The Magazine

Of Prisons and Palaces

From the August 4 / August 11, 2003 issue: Notes from liberated Iraq.

Aug 4, 2003, Vol. 8, No. 45 • By STEPHEN F. HAYES
Widget tooltip
Single Page Print Larger Text Smaller Text Alerts

Abu Gharib Prison, Iraq

I MAY BE THE FIRST PERSON in history to have been happy to be inside Abu Gharib prison. The facility, just west of Baghdad, was the heart of Saddam Hussein's torture apparatus. On this day, however, the temperature had reached above 120 degrees, and the sun was relentless. The prison at least provided some shade.

I came as one of six reporters accompanying a small delegation led by Deputy Defense Secretary Paul Wolfowitz. We were halfway through a four-day tour of Iraq. With our base in Baghdad, we raced from city to village in a sweeping arc from the Shiite south to the Kurdish north. We returned most nights to the capital and slept in an outlying building on the grounds of one of Saddam Hussein's opulent palaces--also named Abu Gharib.

The palace was built in 1999, as U.N. sanctions were bringing economic devastation to most of Iraq. The grounds extend for miles--it takes us 13 minutes to drive from the main palace to the exit--and feature several manmade lakes filled with water that looks artificially blue. Handrails lead down into the water from a patio overlooking the lakes. Outdoor showers are available in small stalls adjacent to the patio--or were. The palace today is without running water, a casualty of a stray American bomb. One building just down the road from the main palace was hit hard. There was intelligence that Uday Hussein had been hiding there, we're told--a report that at first sounds plausible but becomes less believable each time I hear it over the course of the trip. It seems every building damaged during the war was thought to have held Uday Hussein. But physical evidence of the war here is generally scarce.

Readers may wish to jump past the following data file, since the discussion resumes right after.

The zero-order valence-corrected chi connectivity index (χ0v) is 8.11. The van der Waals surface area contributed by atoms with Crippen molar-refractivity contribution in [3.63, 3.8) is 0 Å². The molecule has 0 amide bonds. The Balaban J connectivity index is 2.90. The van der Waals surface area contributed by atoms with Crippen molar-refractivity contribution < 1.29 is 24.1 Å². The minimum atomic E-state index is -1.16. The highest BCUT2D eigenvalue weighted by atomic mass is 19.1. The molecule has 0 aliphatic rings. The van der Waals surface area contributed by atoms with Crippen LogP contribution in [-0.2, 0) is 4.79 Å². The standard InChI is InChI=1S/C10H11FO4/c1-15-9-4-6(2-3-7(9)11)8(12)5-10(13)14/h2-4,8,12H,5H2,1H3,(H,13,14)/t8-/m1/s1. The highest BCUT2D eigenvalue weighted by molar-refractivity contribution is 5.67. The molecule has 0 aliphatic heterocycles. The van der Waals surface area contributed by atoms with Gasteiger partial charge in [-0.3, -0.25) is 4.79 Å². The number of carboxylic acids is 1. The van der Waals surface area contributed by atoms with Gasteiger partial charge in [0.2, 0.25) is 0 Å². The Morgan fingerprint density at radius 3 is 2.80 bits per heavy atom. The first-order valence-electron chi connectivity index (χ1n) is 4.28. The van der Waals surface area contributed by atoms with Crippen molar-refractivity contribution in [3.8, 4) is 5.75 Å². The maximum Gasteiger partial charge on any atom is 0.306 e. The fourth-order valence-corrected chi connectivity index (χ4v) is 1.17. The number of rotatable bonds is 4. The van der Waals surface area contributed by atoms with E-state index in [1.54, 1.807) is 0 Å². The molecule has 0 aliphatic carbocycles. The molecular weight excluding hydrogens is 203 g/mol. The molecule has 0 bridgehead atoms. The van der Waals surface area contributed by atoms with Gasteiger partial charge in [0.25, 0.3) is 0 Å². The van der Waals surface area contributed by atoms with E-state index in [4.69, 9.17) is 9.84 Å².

Hanging from the ceiling in the foyer of the main palace is a massive chandelier, maybe 100 feet in diameter. The floors and most of the walls are marble. Most of the furnishings are gold or are painted to look like gold. One soldier calls the style "Saudi gaudy."

There could hardly be a greater contrast than with the prison of the same name. It sits surrounded by the vast and dry nothingness that is the terrain outside of Baghdad. The ground around the prison is littered with soda cans, plastic wrappings, pieces of paper, and razor wire.

The inside smells like fresh paint. American soldiers living and working here are repainting the walls of one wing. Although many coalition officials favored shutting the place down--the mere mention of its name can induce physical sickness among Iraqis--the country lacks another high-security detention center. So it's expected to operate for the next three years at least.

The soldiers have done a good job. But just down the hall from the wing they have fixed up are several stark reminders of the atrocities committed here. The two coalition officials guiding us through the facility take us first to one of its execution chambers. On the ceiling are two well-secured handles that look like the grips from a pommel horse. The rope is tied to these. Twelve feet below, two large square holes have been cut into the cement floor. And in a basement below, there is a wide berth for the vehicles used to remove the bodies.

Bill Irvine is one of those in charge of the prison. He is a slight, balding man with a pink complexion. His sing-song Irish accent seems incompatible with his words. "One of the former guards that I interviewed in recent weeks told me that on one particular day there were as many as 66 persons executed in this chamber. They had refrigeration and cooling rooms for 80 bodies at a time. And they carried out the executions on a Wednesday and a Sunday--very regularly on both those days. It was very seldom that there were no executions here."

The assembly-line killing that took place within these walls accounts for a far lower death toll than the 300,000 estimated to lie in the mass graves now being dug up at scores of sites around the country. Still, "as many as 30,000 were executed here in this prison," Irvine explains. "There are reports--unsubstantiated reports--but there are reports of at least 100,000 people killed in this prison."

The killing continued as the regime was on its way to extinction. "Even three days before the prison closed," Irvine says, "I am told that there were executions here."

The prison closed on October 10, 2002. Saddam Hussein issued a decree freeing nearly all of the common criminals--some 70,000 from Abu Ghirab alone--and some of his political prisoners. There are many things that might explain postwar looting and security problems. This is one of them.